Technically, Prandtl number is dependent on thermal conductivity and viscosity. Viscosity is a key factor for Reynolds number with a lower viscosity giving a higher Reynolds number, which increases Nusselt number. It also decreases pressure drop which is vital to determine the efficiency of the system. A lower pressure drop requires lower pump work, making it more efficient, hence a lower viscosity is preferred for systems of this purpose. Oil is very viscous and is more effective in convective heat transfer. It is usually the fluid of choice in terms of cooling circuits because of this and having a low evaporating pressure to allow high degree of cooling where water is not readily available or inappropriate, as large amounts is generally required and a small system is not able to accommodate.
There has been little discussion on the differences between the different ICE engines of varying capacity. This is because the trend is the same, so a general explanation will suffice. The main thing is a linear decrease of HEX size with engine capacity as less heat is available. The condenser requires less area compared to the evaporator as water is a very effective cooling fluid. Water can be convection dominant so having more mass flow over the pipes is more effective. The mass flow rate of the gas and water sides of the pipes were both optimized with a starting point of 30 kg/s, which is significantly higher than the WF side. The optimizer chose the lowest condenser pressure to achieve highest pressure ratio, but it does have its downsides as lower pressure has higher latent heat, leading to more heat being rejected. As for why R1233ZD requires larger condensers compared to Toluene and Benzene, it is because the mass flow rate of R1233ZD is higher and hence a larger area is required to cool it.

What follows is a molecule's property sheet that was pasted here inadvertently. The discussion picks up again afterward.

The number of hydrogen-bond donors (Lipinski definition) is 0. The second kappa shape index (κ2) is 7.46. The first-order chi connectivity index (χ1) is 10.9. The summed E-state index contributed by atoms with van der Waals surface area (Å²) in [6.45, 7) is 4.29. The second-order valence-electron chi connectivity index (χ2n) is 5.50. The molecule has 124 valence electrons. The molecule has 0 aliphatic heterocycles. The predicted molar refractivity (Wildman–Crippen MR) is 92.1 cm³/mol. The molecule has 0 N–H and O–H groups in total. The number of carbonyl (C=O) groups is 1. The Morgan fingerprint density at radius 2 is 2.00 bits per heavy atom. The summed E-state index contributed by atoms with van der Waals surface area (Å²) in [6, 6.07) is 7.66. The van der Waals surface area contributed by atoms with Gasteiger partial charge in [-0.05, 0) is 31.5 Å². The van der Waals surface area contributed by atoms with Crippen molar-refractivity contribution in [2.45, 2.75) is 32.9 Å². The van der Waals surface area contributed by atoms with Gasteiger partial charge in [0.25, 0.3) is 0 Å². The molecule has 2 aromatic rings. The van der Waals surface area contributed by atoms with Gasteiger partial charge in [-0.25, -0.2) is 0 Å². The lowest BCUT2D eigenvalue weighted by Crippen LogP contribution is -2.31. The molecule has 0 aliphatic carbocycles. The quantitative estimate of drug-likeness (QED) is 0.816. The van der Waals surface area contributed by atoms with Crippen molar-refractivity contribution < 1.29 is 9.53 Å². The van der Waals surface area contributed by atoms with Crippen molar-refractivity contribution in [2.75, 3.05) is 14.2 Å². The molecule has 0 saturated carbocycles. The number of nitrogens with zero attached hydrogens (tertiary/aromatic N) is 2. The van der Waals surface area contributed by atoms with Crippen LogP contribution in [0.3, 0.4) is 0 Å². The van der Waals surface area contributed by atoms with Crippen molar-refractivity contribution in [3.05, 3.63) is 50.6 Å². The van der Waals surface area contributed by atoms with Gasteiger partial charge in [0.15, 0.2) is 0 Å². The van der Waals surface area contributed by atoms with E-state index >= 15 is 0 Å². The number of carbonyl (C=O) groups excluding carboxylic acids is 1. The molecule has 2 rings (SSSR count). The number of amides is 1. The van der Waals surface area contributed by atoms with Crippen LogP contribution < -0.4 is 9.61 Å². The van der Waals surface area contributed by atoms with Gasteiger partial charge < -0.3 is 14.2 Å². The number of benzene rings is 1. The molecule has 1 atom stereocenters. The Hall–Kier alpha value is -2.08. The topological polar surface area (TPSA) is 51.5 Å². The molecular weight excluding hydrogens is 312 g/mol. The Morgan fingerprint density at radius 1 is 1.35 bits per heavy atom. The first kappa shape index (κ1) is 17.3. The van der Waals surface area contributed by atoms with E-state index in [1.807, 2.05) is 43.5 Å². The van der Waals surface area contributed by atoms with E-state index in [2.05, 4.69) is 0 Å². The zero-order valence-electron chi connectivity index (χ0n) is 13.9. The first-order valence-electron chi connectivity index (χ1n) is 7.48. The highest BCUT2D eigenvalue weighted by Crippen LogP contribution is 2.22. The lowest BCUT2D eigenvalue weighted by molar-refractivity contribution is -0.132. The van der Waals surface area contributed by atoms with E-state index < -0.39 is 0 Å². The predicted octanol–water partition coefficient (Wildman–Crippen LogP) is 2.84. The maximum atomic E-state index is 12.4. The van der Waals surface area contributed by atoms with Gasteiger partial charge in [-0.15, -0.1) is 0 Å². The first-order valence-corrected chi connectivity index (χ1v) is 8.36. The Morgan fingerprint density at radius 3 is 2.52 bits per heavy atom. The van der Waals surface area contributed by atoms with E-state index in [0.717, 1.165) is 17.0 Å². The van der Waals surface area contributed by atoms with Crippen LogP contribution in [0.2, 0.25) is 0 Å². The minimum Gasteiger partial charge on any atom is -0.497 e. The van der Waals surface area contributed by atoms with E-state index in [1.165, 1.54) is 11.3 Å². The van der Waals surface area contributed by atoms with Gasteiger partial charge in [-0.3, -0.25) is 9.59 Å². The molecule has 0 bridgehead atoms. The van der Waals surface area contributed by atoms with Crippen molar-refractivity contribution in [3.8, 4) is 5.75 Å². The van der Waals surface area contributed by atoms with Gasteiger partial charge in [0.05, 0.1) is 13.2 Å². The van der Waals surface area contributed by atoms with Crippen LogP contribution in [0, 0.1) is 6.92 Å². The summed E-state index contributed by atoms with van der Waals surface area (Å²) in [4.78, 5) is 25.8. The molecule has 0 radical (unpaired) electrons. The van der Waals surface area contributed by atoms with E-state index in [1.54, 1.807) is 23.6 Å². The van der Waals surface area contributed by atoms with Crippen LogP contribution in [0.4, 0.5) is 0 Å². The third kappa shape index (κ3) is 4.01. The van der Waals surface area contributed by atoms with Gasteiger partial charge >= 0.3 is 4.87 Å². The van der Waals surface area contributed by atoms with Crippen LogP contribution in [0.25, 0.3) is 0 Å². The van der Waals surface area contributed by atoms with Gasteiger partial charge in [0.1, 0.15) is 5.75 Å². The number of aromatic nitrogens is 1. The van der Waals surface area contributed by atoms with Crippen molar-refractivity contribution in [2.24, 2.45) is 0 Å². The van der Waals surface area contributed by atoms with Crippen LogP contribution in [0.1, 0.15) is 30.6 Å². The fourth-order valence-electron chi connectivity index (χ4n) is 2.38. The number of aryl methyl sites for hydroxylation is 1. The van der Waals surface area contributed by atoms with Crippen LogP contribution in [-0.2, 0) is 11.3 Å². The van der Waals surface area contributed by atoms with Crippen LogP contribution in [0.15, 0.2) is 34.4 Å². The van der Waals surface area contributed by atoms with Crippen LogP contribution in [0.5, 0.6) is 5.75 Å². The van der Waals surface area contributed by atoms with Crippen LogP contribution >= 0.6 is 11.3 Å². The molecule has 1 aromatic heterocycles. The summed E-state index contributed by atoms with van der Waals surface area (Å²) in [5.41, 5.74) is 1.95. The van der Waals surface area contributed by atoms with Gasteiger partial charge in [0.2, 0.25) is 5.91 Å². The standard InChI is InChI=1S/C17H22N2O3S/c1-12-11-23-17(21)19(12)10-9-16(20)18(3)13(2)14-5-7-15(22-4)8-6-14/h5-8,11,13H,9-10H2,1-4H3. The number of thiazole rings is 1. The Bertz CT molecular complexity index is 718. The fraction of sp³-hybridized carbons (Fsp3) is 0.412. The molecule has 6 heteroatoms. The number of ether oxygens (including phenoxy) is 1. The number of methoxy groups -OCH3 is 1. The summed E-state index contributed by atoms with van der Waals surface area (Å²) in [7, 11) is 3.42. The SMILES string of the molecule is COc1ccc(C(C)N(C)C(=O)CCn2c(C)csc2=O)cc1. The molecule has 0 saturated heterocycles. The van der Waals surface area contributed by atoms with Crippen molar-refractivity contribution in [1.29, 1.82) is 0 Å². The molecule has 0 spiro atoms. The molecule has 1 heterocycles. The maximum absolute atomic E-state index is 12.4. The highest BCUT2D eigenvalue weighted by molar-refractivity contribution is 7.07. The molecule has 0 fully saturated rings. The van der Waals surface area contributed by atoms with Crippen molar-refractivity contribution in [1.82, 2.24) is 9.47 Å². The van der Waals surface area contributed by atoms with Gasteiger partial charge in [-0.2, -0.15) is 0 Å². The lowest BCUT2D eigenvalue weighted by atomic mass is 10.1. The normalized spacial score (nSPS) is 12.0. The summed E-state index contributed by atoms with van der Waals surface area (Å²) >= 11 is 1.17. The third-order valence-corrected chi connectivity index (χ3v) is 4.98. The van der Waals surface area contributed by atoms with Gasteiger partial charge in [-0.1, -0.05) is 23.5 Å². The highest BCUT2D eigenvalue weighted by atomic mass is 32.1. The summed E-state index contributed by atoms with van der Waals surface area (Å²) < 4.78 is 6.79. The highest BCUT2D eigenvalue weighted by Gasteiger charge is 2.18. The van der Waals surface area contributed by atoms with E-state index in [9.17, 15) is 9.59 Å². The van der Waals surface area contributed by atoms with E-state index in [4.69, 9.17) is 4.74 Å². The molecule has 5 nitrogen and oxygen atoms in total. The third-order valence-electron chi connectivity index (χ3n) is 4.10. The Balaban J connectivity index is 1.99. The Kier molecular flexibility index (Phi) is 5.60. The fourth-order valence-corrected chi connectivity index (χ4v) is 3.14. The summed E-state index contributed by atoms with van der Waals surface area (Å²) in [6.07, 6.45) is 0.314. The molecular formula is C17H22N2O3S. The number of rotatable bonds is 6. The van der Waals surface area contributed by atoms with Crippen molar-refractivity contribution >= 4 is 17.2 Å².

The results in this section illustrates how the HEX influences the power output and efficiency with decreased CHP load. As it is the CHP that is sourcing the heat for the ORC system it makes more sense to show the CHP part load instead of the ORC part load. Additionally, as the ORC system is driven by the CHP, a decreased load will not automatically mean that the efficiency will drop. In fact, as can be observed in Figure 28-29, the efficiency increases with decreased CHP load. The trend translates to the overall net-work drop associated with a decrease in mass flow rate, was proportionally lower than the heat extracted at the evaporator. This is a consequence of the properties change of the exhaust gas (temperature and flow rate) when the ICE CHP going part load. Although the mass flow rate decreases, there is a subsequent increase of temperature as fuel utilization worsens. This temperature increase is more substantial than the mass flow rate in this case, leading to the trend that can be seen in the results. The iteration process was used to find a more accurate temperature of the outlet for the part load condition and in all cases led to substantial increase compared to full load, with as much as 80 degrees in some cases. This increase overall led to a smaller temperature difference as described by Eq. 17, giving a smaller evaporator output, leading to an increased efficiency in accordance with Eq.21. With the CHP giving outputs following the trends explained, the HEX influence of the system increases the efficiency in all cases presented in this section.